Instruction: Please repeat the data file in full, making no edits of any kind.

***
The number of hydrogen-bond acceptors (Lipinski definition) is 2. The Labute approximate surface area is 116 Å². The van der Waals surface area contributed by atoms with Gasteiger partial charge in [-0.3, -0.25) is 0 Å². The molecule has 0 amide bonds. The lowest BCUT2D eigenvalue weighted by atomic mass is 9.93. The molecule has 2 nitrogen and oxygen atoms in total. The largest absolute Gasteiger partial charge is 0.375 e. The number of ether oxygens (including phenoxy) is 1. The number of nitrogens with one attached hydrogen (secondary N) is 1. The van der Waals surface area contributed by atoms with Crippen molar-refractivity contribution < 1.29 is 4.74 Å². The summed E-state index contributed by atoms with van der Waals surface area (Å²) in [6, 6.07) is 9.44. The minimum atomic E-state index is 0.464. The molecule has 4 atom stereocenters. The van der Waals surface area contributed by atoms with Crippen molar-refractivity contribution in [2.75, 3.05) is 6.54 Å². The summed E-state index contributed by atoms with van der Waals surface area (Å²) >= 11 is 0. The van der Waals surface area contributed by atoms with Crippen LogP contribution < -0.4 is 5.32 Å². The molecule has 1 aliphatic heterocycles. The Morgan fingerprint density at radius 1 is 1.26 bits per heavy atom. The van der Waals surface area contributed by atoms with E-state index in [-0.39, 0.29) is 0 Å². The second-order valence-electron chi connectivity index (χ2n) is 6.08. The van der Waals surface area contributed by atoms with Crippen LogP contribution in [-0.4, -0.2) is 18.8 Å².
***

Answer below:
The number of hydrogen-bond acceptors (Lipinski definition) is 2. The Labute approximate surface area is 116 Å². The van der Waals surface area contributed by atoms with Gasteiger partial charge in [-0.3, -0.25) is 0 Å². The molecule has 0 amide bonds. The lowest BCUT2D eigenvalue weighted by atomic mass is 9.93. The molecule has 2 nitrogen and oxygen atoms in total. The largest absolute Gasteiger partial charge is 0.375 e. The number of ether oxygens (including phenoxy) is 1. The number of nitrogens with one attached hydrogen (secondary N) is 1. The van der Waals surface area contributed by atoms with Crippen molar-refractivity contribution < 1.29 is 4.74 Å². The summed E-state index contributed by atoms with van der Waals surface area (Å²) in [6, 6.07) is 9.44. The minimum atomic E-state index is 0.464. The molecule has 4 atom stereocenters. The van der Waals surface area contributed by atoms with Crippen molar-refractivity contribution in [2.75, 3.05) is 6.54 Å². The summed E-state index contributed by atoms with van der Waals surface area (Å²) >= 11 is 0. The van der Waals surface area contributed by atoms with Crippen LogP contribution < -0.4 is 5.32 Å². The molecule has 1 aliphatic heterocycles. The Morgan fingerprint density at radius 1 is 1.26 bits per heavy atom. The van der Waals surface area contributed by atoms with E-state index in [-0.39, 0.29) is 0 Å². The second-order valence-electron chi connectivity index (χ2n) is 6.08. The van der Waals surface area contributed by atoms with Crippen LogP contribution in [-0.4, -0.2) is 18.8 Å².